They controlled the contestables and kicked wonderful distance to put immense pressure down the Edinburgh flanks in the air. With George Martin and Hanro Liebenberg brilliant in controlling the drop zone and with Julian Montoya and Tommy Reffell clamping over any isolated carry or loose ball, the marginals went Tigers’ way.

Since his return from England duty, Van Poortvliet has gone up another gear for Tigers at domestic level, and with a world champion outside him, Tigers have the half-back pairing to boss any fixture providing they get the ball.

A word for Pollard – not only was his kicking from hand pinpoint – one touch finder of 40 metres flat sticks in the mind, but as his troublesome hamstring gets more reliable so the variety of break and pass is coming back into his game. It was an assured performance from both Tigers half-backs and one to build on as both the Premiership and the Champions Cup reach their climax.

Kick difference

Tigers’ kick strategy was far more predictable yet far more effective than Edinburgh’s. The hosts chose the route of the contestables, kicking to air with 28 out of 41 kicks from hand, but given the power of Blair Kinghorn and Emiliano Boffelli with the boot it seems strange that they focused on corners and territory with 21 of their 31 kicks in contrast.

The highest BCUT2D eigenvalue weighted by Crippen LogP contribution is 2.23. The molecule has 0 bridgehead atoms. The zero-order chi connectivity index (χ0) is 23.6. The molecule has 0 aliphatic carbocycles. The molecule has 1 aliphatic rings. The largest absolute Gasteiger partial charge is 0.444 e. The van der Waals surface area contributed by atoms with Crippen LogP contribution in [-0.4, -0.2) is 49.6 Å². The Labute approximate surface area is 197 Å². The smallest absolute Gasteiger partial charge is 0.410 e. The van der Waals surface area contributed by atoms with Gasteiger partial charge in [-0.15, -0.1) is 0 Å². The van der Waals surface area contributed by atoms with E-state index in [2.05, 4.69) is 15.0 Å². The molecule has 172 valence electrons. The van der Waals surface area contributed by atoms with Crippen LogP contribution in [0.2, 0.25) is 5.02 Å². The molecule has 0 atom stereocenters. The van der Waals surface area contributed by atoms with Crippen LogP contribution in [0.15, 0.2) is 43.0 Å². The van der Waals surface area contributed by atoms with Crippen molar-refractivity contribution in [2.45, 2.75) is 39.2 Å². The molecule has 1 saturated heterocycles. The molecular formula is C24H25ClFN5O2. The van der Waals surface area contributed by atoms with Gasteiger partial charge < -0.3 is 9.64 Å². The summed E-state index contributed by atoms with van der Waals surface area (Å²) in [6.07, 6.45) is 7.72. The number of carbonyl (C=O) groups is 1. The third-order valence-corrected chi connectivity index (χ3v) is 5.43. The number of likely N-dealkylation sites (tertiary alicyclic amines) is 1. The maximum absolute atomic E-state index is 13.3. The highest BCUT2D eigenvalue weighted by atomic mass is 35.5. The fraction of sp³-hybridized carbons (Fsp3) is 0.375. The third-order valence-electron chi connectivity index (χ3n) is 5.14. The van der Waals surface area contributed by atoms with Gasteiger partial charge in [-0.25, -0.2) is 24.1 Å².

Tigers managed to reclaim 19 of their 28 efforts, 13 of those within the Edinburgh half, and the momentum they created when contesting or driving caused no end of issues at the breakdown for the visitors. Tigers also realised that the Edinburgh back three really only had one dominant catcher, Boffelli, and provided they kicked short enough to prevent Duhan van der Merwe and Darcy Graham space to run the return lines, then the rewards for controlled kicking strategy were there for the taking.

With Freddie Steward also adding heft of foot and Jimmy Gopperth executing a couple of teasing grubbers, this was a match won with footballing intelligence over handling deftness.

Edinburgh pride

Despite being outthought and outperformed in the kicking duel there was a lot to like about the way Edinburgh brought their A Game onto the road.